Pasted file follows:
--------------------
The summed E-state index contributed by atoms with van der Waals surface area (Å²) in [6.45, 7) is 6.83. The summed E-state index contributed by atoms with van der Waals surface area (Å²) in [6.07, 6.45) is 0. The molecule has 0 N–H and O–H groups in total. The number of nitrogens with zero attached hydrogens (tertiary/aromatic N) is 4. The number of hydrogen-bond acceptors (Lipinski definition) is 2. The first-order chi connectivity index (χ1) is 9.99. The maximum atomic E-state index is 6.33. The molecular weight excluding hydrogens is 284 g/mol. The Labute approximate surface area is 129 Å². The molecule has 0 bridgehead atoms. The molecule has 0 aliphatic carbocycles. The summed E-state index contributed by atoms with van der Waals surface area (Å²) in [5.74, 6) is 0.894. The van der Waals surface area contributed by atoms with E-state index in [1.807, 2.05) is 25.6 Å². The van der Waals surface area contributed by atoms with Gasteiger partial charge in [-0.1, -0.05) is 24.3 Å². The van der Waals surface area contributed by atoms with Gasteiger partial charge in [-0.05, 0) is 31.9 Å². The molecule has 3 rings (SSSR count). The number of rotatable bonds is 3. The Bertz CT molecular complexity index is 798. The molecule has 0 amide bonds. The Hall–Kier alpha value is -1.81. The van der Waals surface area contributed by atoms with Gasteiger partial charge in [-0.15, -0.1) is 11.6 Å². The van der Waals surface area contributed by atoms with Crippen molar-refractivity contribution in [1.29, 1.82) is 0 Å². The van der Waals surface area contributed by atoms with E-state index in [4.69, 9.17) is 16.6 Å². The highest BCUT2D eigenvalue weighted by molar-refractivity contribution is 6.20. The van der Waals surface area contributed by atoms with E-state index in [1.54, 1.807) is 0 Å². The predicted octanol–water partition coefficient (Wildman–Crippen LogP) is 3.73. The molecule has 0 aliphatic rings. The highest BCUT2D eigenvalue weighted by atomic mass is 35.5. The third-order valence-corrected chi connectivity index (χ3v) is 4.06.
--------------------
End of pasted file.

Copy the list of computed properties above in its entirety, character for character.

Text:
The summed E-state index contributed by atoms with van der Waals surface area (Å²) in [6.45, 7) is 6.83. The summed E-state index contributed by atoms with van der Waals surface area (Å²) in [6.07, 6.45) is 0. The molecule has 0 N–H and O–H groups in total. The number of nitrogens with zero attached hydrogens (tertiary/aromatic N) is 4. The number of hydrogen-bond acceptors (Lipinski definition) is 2. The first-order chi connectivity index (χ1) is 9.99. The maximum atomic E-state index is 6.33. The molecular weight excluding hydrogens is 284 g/mol. The Labute approximate surface area is 129 Å². The molecule has 0 bridgehead atoms. The molecule has 0 aliphatic carbocycles. The summed E-state index contributed by atoms with van der Waals surface area (Å²) in [5.74, 6) is 0.894. The van der Waals surface area contributed by atoms with E-state index in [1.807, 2.05) is 25.6 Å². The van der Waals surface area contributed by atoms with Gasteiger partial charge in [-0.1, -0.05) is 24.3 Å². The van der Waals surface area contributed by atoms with Gasteiger partial charge in [-0.05, 0) is 31.9 Å². The molecule has 3 rings (SSSR count). The number of rotatable bonds is 3. The Bertz CT molecular complexity index is 798. The molecule has 0 amide bonds. The Hall–Kier alpha value is -1.81. The van der Waals surface area contributed by atoms with Gasteiger partial charge in [-0.15, -0.1) is 11.6 Å². The van der Waals surface area contributed by atoms with Crippen molar-refractivity contribution in [1.29, 1.82) is 0 Å². The van der Waals surface area contributed by atoms with E-state index in [4.69, 9.17) is 16.6 Å². The highest BCUT2D eigenvalue weighted by molar-refractivity contribution is 6.20. The van der Waals surface area contributed by atoms with E-state index in [1.54, 1.807) is 0 Å². The predicted octanol–water partition coefficient (Wildman–Crippen LogP) is 3.73. The molecule has 0 aliphatic rings. The highest BCUT2D eigenvalue weighted by atomic mass is 35.5. The third-order valence-corrected chi connectivity index (χ3v) is 4.06.